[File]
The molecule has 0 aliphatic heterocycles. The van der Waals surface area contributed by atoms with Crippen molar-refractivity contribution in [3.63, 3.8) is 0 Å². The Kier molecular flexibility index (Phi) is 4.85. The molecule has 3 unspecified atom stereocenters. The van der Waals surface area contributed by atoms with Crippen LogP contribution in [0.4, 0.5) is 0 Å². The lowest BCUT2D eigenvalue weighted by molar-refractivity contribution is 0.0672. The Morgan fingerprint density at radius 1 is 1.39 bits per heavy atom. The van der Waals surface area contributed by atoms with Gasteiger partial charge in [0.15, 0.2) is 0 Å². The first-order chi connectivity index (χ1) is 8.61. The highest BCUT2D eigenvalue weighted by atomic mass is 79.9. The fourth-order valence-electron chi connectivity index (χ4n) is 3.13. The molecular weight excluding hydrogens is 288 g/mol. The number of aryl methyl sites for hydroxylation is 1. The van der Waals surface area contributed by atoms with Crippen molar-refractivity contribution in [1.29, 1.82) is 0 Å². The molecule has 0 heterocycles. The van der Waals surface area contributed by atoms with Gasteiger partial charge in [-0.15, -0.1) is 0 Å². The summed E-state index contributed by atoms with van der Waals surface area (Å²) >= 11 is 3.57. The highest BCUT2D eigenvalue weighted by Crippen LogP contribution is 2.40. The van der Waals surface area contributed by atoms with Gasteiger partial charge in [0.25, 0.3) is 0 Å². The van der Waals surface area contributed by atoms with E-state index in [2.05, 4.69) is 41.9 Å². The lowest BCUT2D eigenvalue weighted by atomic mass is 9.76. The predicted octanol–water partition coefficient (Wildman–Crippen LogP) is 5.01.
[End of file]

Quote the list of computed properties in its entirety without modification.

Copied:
The molecule has 0 aliphatic heterocycles. The van der Waals surface area contributed by atoms with Crippen molar-refractivity contribution in [3.63, 3.8) is 0 Å². The Kier molecular flexibility index (Phi) is 4.85. The molecule has 3 unspecified atom stereocenters. The van der Waals surface area contributed by atoms with Crippen LogP contribution in [0.4, 0.5) is 0 Å². The lowest BCUT2D eigenvalue weighted by molar-refractivity contribution is 0.0672. The Morgan fingerprint density at radius 1 is 1.39 bits per heavy atom. The van der Waals surface area contributed by atoms with Gasteiger partial charge in [0.15, 0.2) is 0 Å². The first-order chi connectivity index (χ1) is 8.61. The highest BCUT2D eigenvalue weighted by atomic mass is 79.9. The fourth-order valence-electron chi connectivity index (χ4n) is 3.13. The molecular weight excluding hydrogens is 288 g/mol. The number of aryl methyl sites for hydroxylation is 1. The van der Waals surface area contributed by atoms with Crippen molar-refractivity contribution in [1.29, 1.82) is 0 Å². The molecule has 0 heterocycles. The van der Waals surface area contributed by atoms with Gasteiger partial charge in [-0.15, -0.1) is 0 Å². The summed E-state index contributed by atoms with van der Waals surface area (Å²) >= 11 is 3.57. The highest BCUT2D eigenvalue weighted by Crippen LogP contribution is 2.40. The van der Waals surface area contributed by atoms with Gasteiger partial charge in [0.25, 0.3) is 0 Å². The van der Waals surface area contributed by atoms with E-state index in [2.05, 4.69) is 41.9 Å². The lowest BCUT2D eigenvalue weighted by atomic mass is 9.76. The predicted octanol–water partition coefficient (Wildman–Crippen LogP) is 5.01.